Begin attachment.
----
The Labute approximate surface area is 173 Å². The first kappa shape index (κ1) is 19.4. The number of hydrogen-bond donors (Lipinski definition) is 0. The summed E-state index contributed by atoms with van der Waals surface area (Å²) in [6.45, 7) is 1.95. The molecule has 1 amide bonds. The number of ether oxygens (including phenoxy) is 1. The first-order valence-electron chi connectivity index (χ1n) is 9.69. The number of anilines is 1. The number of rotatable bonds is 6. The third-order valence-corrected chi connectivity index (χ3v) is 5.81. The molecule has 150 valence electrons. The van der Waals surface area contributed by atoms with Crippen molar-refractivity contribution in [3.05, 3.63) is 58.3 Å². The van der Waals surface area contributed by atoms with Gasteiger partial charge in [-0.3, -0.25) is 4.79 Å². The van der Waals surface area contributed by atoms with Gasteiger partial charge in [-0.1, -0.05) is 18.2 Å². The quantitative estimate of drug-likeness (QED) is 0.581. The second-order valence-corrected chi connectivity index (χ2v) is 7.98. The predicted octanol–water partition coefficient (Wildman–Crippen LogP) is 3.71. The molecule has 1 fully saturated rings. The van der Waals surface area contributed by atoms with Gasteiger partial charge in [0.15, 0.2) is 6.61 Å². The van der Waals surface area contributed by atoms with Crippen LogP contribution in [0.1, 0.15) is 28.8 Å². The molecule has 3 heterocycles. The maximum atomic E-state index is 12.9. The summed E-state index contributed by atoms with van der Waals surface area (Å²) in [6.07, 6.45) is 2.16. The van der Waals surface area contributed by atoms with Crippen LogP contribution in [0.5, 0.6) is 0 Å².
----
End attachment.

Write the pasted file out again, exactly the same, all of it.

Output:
The Labute approximate surface area is 173 Å². The first kappa shape index (κ1) is 19.4. The number of hydrogen-bond donors (Lipinski definition) is 0. The summed E-state index contributed by atoms with van der Waals surface area (Å²) in [6.45, 7) is 1.95. The molecule has 1 amide bonds. The number of ether oxygens (including phenoxy) is 1. The first-order valence-electron chi connectivity index (χ1n) is 9.69. The number of anilines is 1. The number of rotatable bonds is 6. The third-order valence-corrected chi connectivity index (χ3v) is 5.81. The molecule has 150 valence electrons. The van der Waals surface area contributed by atoms with Crippen molar-refractivity contribution in [3.05, 3.63) is 58.3 Å². The van der Waals surface area contributed by atoms with Gasteiger partial charge in [-0.3, -0.25) is 4.79 Å². The van der Waals surface area contributed by atoms with Gasteiger partial charge in [-0.1, -0.05) is 18.2 Å². The quantitative estimate of drug-likeness (QED) is 0.581. The second-order valence-corrected chi connectivity index (χ2v) is 7.98. The predicted octanol–water partition coefficient (Wildman–Crippen LogP) is 3.71. The molecule has 1 fully saturated rings. The van der Waals surface area contributed by atoms with Gasteiger partial charge in [0.15, 0.2) is 6.61 Å². The van der Waals surface area contributed by atoms with Crippen LogP contribution in [0.1, 0.15) is 28.8 Å². The molecule has 3 heterocycles. The maximum atomic E-state index is 12.9. The summed E-state index contributed by atoms with van der Waals surface area (Å²) in [6.07, 6.45) is 2.16. The van der Waals surface area contributed by atoms with Crippen LogP contribution in [0.5, 0.6) is 0 Å².